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  • Asia and The Pacific
  • Censorship and Free Speech

Malaysia: Politically Motivated Prosecutions Against Human Rights Defenders Must Stop

Malaysia continues its vicious crackdown on dissent through the selective prosecution of outspoken activists. The latest instance is the trial, conviction and sentencing of Lena Hendry, a Malaysian woman human rights defender who was found guilty under the Film Censorship Act and fined RM 10,000 ($USD 2,260) by the Kuala Lumpur Magistrates Court on 22 March 2017 for screening a film on alleged war crimes and crimes against humanity committed in Sri Lanka.

Date:
23 March 2017
Ref:
ASA 28/5939/2017
  • News
  • Asia and The Pacific
  • Women and Girls

Southeast Asia: As governments fail on human rights, women stand up

As the world marks International Women’s Day, Amnesty International recognizes the work of six distinguished women human rights activists who have faced harassment, threats, imprisonment, and violence for standing up for human rights in the region. “In Southeast Asia, there are few governments who can be proud of their human rights records, but there are countless women across the region who have braved great dangers to take a stand against injustice,” said Champa Patel, Amnesty International’s Director for Southeast Asia and the Pacific.

Date:
7 March 2017
  • Research
  • Malaysia
  • Death Penalty

Malaysia: Decisive action against death penalty needed after second pardon announced in a month

Amnesty International has today urged the Malaysian authorities to take prompt action to halt all executions and to abolish the death penalty, following the announcement – the second in less than a month − that a man on death row has been pardoned. News of the commutation of the death sentence imposed on Shahrul Izani bin Suparman is welcome, but is in stark contrast with brothers Suthar Batumalai and B.

Date:
1 March 2017
Ref:
ACT 50/5802/2017
  • News
  • Asia and The Pacific
  • Human Rights Defenders and Activists

Time for ASEAN to take human rights seriously

This year, the Association of Southeast Asian Nations (ASEAN) marks 50 years of its existence. The region is a source of envy when it comes to economic progress, boasting the highest levels of economic growth seen anywhere outside China and India. But when it comes to human rights, there’s been a marked regression. Over the past year, as Amnesty International documents in its Annual Report, they have rivalled each other when it comes to invoking crude, draconian laws to restrict people’s rights to freedom of expression and peaceful assembly.

Date:
25 February 2017
  • Research
  • Malaysia
  • Unlawful Killings

Malaysia: End impunity for unlawful deaths in custody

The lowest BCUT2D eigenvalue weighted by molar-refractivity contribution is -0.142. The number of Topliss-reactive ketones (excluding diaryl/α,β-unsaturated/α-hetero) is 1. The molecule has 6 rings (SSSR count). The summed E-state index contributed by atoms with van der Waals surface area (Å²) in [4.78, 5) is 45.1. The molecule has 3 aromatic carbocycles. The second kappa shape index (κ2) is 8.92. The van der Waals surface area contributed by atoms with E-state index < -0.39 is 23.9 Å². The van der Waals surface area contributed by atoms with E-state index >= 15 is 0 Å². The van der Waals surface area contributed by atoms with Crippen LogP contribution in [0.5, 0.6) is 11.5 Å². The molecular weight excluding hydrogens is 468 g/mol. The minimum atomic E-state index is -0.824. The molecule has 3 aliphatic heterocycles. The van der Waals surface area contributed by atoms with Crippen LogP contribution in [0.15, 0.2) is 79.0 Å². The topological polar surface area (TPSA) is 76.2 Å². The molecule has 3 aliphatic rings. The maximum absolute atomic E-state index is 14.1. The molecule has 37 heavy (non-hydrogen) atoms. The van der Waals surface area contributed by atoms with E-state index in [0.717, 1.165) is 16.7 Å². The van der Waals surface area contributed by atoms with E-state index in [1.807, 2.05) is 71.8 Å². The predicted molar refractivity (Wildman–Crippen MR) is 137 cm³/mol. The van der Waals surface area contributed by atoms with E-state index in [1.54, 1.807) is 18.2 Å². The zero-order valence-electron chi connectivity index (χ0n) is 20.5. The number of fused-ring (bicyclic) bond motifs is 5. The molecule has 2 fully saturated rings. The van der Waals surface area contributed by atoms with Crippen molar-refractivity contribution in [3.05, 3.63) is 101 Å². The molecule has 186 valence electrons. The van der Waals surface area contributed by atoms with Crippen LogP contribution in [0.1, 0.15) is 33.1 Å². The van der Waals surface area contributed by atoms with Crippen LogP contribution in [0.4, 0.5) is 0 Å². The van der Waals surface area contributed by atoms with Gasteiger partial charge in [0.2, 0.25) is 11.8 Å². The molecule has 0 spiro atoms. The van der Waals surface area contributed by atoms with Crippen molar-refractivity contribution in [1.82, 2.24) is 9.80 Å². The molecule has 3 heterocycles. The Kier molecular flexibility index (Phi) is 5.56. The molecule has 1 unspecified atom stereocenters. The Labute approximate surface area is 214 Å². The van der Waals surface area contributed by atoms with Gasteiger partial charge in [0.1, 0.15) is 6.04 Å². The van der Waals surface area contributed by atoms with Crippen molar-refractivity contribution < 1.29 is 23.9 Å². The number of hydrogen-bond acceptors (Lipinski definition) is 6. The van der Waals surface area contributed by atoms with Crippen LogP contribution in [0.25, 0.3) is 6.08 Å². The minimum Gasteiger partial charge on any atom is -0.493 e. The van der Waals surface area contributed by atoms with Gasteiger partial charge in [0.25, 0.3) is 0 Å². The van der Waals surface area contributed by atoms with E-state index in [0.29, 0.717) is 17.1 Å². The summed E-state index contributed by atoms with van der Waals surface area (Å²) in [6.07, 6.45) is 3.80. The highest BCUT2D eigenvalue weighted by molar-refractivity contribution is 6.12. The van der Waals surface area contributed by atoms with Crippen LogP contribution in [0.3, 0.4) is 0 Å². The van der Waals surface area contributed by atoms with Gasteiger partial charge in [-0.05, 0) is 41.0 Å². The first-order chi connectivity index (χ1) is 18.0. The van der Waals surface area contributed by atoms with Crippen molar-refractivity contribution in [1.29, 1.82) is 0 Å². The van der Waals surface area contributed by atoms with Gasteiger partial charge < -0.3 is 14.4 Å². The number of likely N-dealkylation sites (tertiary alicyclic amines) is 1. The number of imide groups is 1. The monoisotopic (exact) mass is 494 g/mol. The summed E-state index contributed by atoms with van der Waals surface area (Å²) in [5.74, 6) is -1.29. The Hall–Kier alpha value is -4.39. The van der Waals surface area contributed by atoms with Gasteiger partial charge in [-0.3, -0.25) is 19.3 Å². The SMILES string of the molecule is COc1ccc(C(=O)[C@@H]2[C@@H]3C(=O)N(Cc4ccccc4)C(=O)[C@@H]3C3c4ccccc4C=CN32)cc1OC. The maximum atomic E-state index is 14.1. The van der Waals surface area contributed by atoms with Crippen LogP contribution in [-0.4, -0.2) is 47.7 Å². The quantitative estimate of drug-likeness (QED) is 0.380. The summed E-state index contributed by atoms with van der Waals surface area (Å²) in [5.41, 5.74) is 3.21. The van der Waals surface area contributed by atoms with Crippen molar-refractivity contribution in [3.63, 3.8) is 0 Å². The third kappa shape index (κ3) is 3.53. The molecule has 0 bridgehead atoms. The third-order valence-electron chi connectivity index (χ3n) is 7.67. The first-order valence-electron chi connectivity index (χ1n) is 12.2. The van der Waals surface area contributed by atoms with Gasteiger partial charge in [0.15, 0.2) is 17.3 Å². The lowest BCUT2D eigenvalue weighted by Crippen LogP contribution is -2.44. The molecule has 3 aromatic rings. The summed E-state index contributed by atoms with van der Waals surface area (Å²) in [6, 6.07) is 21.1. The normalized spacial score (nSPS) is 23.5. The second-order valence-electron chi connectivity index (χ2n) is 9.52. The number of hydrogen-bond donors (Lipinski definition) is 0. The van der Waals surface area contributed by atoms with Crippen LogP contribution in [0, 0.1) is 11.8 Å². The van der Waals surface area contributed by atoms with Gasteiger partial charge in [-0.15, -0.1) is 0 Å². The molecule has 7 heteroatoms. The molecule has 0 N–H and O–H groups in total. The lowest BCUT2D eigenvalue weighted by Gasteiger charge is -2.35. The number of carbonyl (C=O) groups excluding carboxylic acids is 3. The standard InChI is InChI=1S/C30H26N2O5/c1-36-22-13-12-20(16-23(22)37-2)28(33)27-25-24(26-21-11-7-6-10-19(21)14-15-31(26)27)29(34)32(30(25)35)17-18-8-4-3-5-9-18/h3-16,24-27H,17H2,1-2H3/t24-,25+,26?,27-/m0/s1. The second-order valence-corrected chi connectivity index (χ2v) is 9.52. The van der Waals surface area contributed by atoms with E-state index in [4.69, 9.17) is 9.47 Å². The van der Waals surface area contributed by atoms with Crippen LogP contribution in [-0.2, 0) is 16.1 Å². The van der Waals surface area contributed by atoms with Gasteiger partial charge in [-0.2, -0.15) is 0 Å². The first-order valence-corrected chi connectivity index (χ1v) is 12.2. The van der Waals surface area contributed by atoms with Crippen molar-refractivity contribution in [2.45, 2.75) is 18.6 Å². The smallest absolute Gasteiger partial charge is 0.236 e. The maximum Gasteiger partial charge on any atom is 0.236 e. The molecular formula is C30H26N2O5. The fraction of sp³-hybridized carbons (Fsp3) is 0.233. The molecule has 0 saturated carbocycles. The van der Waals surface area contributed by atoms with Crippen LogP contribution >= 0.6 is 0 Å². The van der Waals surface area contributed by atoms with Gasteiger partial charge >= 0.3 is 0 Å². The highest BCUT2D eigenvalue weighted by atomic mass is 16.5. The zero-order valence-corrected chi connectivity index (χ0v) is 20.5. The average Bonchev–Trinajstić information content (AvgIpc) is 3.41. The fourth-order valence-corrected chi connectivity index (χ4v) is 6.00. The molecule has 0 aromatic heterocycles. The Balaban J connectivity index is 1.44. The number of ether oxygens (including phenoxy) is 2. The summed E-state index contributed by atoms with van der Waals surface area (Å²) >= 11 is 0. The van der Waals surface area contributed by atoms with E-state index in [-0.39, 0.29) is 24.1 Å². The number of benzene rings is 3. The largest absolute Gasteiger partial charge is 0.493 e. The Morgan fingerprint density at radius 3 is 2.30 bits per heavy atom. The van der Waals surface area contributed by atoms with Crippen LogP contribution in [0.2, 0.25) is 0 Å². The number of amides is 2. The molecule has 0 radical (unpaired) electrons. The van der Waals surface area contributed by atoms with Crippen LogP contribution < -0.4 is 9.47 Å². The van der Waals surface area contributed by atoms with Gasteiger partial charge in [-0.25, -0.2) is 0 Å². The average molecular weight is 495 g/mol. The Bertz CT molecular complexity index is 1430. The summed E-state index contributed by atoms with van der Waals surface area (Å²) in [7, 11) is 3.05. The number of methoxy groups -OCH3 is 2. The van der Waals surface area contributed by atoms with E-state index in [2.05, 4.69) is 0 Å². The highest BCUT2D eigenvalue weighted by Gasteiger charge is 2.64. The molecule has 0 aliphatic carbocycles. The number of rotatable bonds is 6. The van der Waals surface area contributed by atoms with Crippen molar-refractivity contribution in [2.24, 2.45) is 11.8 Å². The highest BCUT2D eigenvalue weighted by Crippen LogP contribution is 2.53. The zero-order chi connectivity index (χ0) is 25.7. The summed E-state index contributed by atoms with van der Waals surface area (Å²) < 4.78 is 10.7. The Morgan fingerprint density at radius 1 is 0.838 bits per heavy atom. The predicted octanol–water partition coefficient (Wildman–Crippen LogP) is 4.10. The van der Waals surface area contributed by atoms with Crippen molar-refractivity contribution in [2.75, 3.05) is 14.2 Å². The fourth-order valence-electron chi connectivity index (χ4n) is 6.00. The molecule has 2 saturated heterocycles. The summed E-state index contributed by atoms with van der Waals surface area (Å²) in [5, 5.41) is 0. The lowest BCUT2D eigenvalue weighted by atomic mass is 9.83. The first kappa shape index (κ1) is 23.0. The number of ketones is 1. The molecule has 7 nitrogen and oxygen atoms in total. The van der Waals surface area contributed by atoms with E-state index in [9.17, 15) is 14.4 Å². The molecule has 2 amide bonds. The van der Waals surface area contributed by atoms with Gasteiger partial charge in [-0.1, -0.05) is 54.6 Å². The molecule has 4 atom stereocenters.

The Malaysian authorities must immediately order an independent and impartial investigation into the recent death of a 44 year old man in police custody and address the alarming number of deaths in detention and the lack of adequate investigations into possible human rights violations involved in such. At stake are two of the key human rights, which are non-derogable under international human rights law, namely the right to life and freedom from torture and other cruel, inhuman or degrading treatment or punishment.

Date:
15 February 2017
Ref:
ASA 28/5698/2017
  • News
  • Malaysia
  • Detention

Malaysia: Continued persecution of Anwar Ibrahim symbolizes crackdown on human rights

On the second anniversary of the politically-motivated conviction of Malaysian opposition leader Anwar Ibrahim, Amnesty International calls for his immediate and unconditional release. “The ongoing political persecution of Anwar Ibrahim is symbolic of Malaysia’s crackdown on human rights. He has unjustifiably spent the past two years behind bars on trumped-up charges intended to silence him and end his political career,” said Josef Benedict, Amnesty International’s Deputy Director for Southeast Asia and the Pacific.

Date:
10 February 2017
  • Research
  • Malaysia
  • Death Penalty

Malaysia: Commutation of death sentence must lead to a moratorium on further executions

Amnesty International has received information indicating that the King of Malaysia commuted the death sentence imposed on Nigerian national Osariakhi Ernest Obayangbon, whose execution had been scheduled for the early hours of 14 March 2014. Amnesty International was notified about the execution just over 24 hours before it was due to take place and immediately began campaigning on his behalf. The organization encourages the Malaysian government to build on this positive development and immediately establish a moratorium on all executions.

Date:
9 February 2017
Ref:
ACT 50/5656/2017